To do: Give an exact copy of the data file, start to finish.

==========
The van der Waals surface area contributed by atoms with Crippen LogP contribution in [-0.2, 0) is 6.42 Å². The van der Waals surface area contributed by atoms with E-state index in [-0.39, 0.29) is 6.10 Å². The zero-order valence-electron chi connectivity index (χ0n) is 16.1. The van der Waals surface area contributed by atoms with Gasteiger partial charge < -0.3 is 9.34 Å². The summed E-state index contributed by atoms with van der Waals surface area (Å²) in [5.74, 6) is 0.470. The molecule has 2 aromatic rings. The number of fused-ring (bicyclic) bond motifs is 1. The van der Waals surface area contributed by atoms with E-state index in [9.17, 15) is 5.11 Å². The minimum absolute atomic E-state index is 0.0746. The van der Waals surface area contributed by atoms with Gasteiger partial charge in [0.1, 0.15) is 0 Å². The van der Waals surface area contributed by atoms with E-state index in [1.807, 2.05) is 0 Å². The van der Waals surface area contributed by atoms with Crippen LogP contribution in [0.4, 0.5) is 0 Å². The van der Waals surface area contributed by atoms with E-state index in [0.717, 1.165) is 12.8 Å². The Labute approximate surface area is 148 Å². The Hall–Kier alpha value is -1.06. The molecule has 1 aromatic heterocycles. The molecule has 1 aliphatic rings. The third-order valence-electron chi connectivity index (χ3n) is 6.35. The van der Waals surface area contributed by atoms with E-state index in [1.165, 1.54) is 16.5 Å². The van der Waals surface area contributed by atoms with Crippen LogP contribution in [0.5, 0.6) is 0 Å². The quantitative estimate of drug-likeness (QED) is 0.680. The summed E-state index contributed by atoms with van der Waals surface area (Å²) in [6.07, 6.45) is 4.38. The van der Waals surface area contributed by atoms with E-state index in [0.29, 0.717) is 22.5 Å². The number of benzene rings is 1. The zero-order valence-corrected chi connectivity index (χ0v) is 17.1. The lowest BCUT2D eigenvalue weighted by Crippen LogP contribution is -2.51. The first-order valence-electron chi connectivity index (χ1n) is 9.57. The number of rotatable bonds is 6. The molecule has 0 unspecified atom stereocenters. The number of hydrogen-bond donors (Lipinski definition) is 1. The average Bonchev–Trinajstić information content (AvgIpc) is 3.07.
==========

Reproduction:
The van der Waals surface area contributed by atoms with Crippen LogP contribution in [-0.2, 0) is 6.42 Å². The van der Waals surface area contributed by atoms with E-state index in [-0.39, 0.29) is 6.10 Å². The zero-order valence-electron chi connectivity index (χ0n) is 16.1. The van der Waals surface area contributed by atoms with Gasteiger partial charge < -0.3 is 9.34 Å². The summed E-state index contributed by atoms with van der Waals surface area (Å²) in [5.74, 6) is 0.470. The molecule has 2 aromatic rings. The number of fused-ring (bicyclic) bond motifs is 1. The van der Waals surface area contributed by atoms with E-state index in [9.17, 15) is 5.11 Å². The minimum absolute atomic E-state index is 0.0746. The van der Waals surface area contributed by atoms with Gasteiger partial charge in [0.1, 0.15) is 0 Å². The van der Waals surface area contributed by atoms with E-state index in [1.807, 2.05) is 0 Å². The van der Waals surface area contributed by atoms with Crippen LogP contribution in [0.4, 0.5) is 0 Å². The van der Waals surface area contributed by atoms with E-state index in [0.717, 1.165) is 12.8 Å². The Labute approximate surface area is 148 Å². The Hall–Kier alpha value is -1.06. The molecule has 1 aromatic heterocycles. The molecule has 1 aliphatic rings. The third-order valence-electron chi connectivity index (χ3n) is 6.35. The van der Waals surface area contributed by atoms with E-state index in [1.165, 1.54) is 16.5 Å². The van der Waals surface area contributed by atoms with Crippen LogP contribution in [0.5, 0.6) is 0 Å². The quantitative estimate of drug-likeness (QED) is 0.680. The summed E-state index contributed by atoms with van der Waals surface area (Å²) in [6.07, 6.45) is 4.38. The van der Waals surface area contributed by atoms with E-state index in [0.29, 0.717) is 22.5 Å². The number of benzene rings is 1. The zero-order valence-corrected chi connectivity index (χ0v) is 17.1. The lowest BCUT2D eigenvalue weighted by Crippen LogP contribution is -2.51. The first-order valence-electron chi connectivity index (χ1n) is 9.57. The number of rotatable bonds is 6. The molecule has 0 unspecified atom stereocenters. The number of hydrogen-bond donors (Lipinski definition) is 1. The average Bonchev–Trinajstić information content (AvgIpc) is 3.07.